Discussant - Feedback and Thoughts on Sustainability and Research given at the session entitled, "Be constructive! Situating sustainability research at the nexus of positivism and reflective positionality," held at the RGS-IBG Annual Conference 2016, London, U.K.

by Susannah Bunce
Department of Human Geography and City Studies
University of Toronto Scarborough, Canada.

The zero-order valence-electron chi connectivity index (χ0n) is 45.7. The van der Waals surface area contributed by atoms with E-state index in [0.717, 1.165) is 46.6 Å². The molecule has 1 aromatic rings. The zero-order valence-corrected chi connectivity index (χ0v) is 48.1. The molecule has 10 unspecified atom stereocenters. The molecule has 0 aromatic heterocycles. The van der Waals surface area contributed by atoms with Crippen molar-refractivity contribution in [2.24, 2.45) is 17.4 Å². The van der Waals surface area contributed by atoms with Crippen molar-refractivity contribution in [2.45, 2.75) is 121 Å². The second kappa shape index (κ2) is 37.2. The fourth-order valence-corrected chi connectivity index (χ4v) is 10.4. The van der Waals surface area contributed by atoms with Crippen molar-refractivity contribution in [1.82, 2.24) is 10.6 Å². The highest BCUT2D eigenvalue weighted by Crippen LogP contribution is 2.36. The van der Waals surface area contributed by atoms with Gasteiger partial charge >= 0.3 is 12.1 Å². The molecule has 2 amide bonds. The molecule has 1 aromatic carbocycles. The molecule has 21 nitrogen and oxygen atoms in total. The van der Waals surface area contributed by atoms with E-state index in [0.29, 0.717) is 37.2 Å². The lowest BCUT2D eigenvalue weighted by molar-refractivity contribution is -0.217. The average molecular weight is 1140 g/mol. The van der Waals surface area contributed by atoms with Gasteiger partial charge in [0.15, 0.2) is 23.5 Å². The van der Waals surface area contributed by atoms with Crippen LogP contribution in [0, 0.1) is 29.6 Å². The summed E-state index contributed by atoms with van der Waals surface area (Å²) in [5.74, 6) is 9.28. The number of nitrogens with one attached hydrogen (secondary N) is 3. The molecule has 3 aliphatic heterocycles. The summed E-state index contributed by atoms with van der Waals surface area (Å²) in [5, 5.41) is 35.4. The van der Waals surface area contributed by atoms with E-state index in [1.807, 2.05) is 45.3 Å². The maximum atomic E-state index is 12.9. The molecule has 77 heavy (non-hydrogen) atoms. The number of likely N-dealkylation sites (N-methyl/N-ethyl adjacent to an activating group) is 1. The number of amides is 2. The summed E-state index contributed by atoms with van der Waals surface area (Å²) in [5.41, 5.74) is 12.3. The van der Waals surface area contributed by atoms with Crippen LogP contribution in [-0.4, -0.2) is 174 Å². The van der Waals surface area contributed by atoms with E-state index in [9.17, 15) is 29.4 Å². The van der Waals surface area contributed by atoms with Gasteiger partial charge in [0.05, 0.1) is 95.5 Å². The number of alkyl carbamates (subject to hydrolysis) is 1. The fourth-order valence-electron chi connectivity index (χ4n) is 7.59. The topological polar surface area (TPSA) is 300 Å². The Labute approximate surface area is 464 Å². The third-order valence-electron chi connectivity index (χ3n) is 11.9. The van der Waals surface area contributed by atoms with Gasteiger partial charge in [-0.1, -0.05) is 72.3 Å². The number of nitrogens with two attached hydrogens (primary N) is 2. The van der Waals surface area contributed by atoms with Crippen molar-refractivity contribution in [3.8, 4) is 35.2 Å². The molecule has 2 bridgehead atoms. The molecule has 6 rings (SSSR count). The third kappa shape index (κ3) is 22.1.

A common theme in the papers today is the search for a balance between - and the tensions inherent in - data/metrics-driven, model-oriented policies based on scientific rationalizations and/or deductions AND more place-based, contextual, intuitive and inductive, process-oriented practices. This is a tricky balance. In reference to Becker/Krueger/Hesse’s informative paper presented today on the science-policy interface, sustainability, as a dominant policy agenda, is particularly vulnerable to the production of essentialist models that can be deposited in areas of the globe in a de-territorialized, placeless way. For example, the “One Planet” sustainable planning model that was developed by Bioregional (a UK-based entrepreneurial charity that was contracted to do the sustainable design for Beddington Zero, the UK’s first master planned zero carbon community) and the World Wildlife Federation has now formed the basis for master planned communities in Australia, France, Tanzania, Luxembourg, the United States, and Canada. Becker/Krueger/Hesse comment about ‘experts’ involved in policy mobility and transfer (a sort of ‘cult of personality of policy mobility’) is important here too – not only are sustainable development models transferred but so are individual ideas of experts as well. Richard Florida’s creative city/creative class idea, which Krueger has discussed in his previous work, and the work of architect/planner Joan Busquets, responsible for the sustainable urban regeneration of Barcelona’s waterfront - which Becker/Krueger/Hesse mention in their paper - are just two individuals whose ideas have moved around the globe and have been adopted at different scales of government, policy, and planning. Joan Busquets, for example, was quickly contracted by Toronto’s waterfront redevelopment agency to reproduce a similar vision for Toronto. Having just visited Barcelona’s waterfront for the first time, I can honestly say that Toronto’s waterfront looks and feels very different from Barcelona (!) For one thing, the temperature does not fall to -20 Celsius in the winter, as it can do in Toronto, making Toronto waterfront visits during the winter not entirely enjoyable. Most waterfront residents in Toronto from November to April stay inside heated condominium buildings and rush between home and work, which also does not necessarily evoke an image of a sustainable waterfront.